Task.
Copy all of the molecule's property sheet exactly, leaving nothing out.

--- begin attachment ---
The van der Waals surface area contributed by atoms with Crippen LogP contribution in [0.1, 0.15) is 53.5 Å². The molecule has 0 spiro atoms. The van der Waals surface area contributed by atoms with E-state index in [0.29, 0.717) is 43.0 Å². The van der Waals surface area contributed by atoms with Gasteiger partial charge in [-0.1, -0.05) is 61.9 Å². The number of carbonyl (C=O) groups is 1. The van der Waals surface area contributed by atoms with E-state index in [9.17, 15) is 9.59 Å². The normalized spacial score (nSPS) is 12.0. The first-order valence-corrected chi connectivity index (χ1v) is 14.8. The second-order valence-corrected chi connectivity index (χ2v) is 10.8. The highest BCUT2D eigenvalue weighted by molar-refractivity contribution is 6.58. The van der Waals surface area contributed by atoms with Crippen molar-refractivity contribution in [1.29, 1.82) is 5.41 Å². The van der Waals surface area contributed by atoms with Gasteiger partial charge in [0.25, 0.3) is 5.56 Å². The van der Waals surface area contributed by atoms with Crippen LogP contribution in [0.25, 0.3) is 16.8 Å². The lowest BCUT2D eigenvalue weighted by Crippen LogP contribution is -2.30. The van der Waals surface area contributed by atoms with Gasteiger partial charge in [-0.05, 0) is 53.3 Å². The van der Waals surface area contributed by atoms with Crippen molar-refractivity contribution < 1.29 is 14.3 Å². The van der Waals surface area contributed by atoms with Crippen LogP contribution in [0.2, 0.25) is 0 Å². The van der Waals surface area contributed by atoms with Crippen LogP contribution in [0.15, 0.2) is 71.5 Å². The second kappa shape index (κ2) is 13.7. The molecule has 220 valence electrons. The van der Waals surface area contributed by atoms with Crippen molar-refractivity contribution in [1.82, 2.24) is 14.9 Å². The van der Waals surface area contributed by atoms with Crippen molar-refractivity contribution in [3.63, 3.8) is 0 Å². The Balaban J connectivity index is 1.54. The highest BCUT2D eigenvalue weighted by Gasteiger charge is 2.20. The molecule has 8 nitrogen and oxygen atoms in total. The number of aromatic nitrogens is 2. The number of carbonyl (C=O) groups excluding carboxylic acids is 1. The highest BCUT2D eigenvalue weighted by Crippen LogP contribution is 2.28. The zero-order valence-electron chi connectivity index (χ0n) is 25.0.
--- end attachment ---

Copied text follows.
The van der Waals surface area contributed by atoms with Crippen LogP contribution in [0.1, 0.15) is 53.5 Å². The molecule has 0 spiro atoms. The van der Waals surface area contributed by atoms with E-state index in [0.29, 0.717) is 43.0 Å². The van der Waals surface area contributed by atoms with Gasteiger partial charge in [-0.1, -0.05) is 61.9 Å². The number of carbonyl (C=O) groups is 1. The van der Waals surface area contributed by atoms with E-state index in [9.17, 15) is 9.59 Å². The normalized spacial score (nSPS) is 12.0. The first-order valence-corrected chi connectivity index (χ1v) is 14.8. The second-order valence-corrected chi connectivity index (χ2v) is 10.8. The highest BCUT2D eigenvalue weighted by molar-refractivity contribution is 6.58. The van der Waals surface area contributed by atoms with Crippen molar-refractivity contribution in [1.29, 1.82) is 5.41 Å². The van der Waals surface area contributed by atoms with Gasteiger partial charge in [0.25, 0.3) is 5.56 Å². The van der Waals surface area contributed by atoms with Crippen LogP contribution in [0.25, 0.3) is 16.8 Å². The lowest BCUT2D eigenvalue weighted by Crippen LogP contribution is -2.30. The van der Waals surface area contributed by atoms with Gasteiger partial charge in [-0.05, 0) is 53.3 Å². The van der Waals surface area contributed by atoms with Crippen molar-refractivity contribution < 1.29 is 14.3 Å². The van der Waals surface area contributed by atoms with Crippen LogP contribution in [0.2, 0.25) is 0 Å². The van der Waals surface area contributed by atoms with Crippen LogP contribution in [0.15, 0.2) is 71.5 Å². The second kappa shape index (κ2) is 13.7. The molecule has 220 valence electrons. The van der Waals surface area contributed by atoms with Crippen molar-refractivity contribution in [1.82, 2.24) is 14.9 Å². The van der Waals surface area contributed by atoms with Crippen molar-refractivity contribution in [3.63, 3.8) is 0 Å². The Balaban J connectivity index is 1.54. The highest BCUT2D eigenvalue weighted by Gasteiger charge is 2.20. The molecule has 8 nitrogen and oxygen atoms in total. The number of aromatic nitrogens is 2. The number of carbonyl (C=O) groups excluding carboxylic acids is 1. The highest BCUT2D eigenvalue weighted by Crippen LogP contribution is 2.28. The zero-order valence-electron chi connectivity index (χ0n) is 25.0.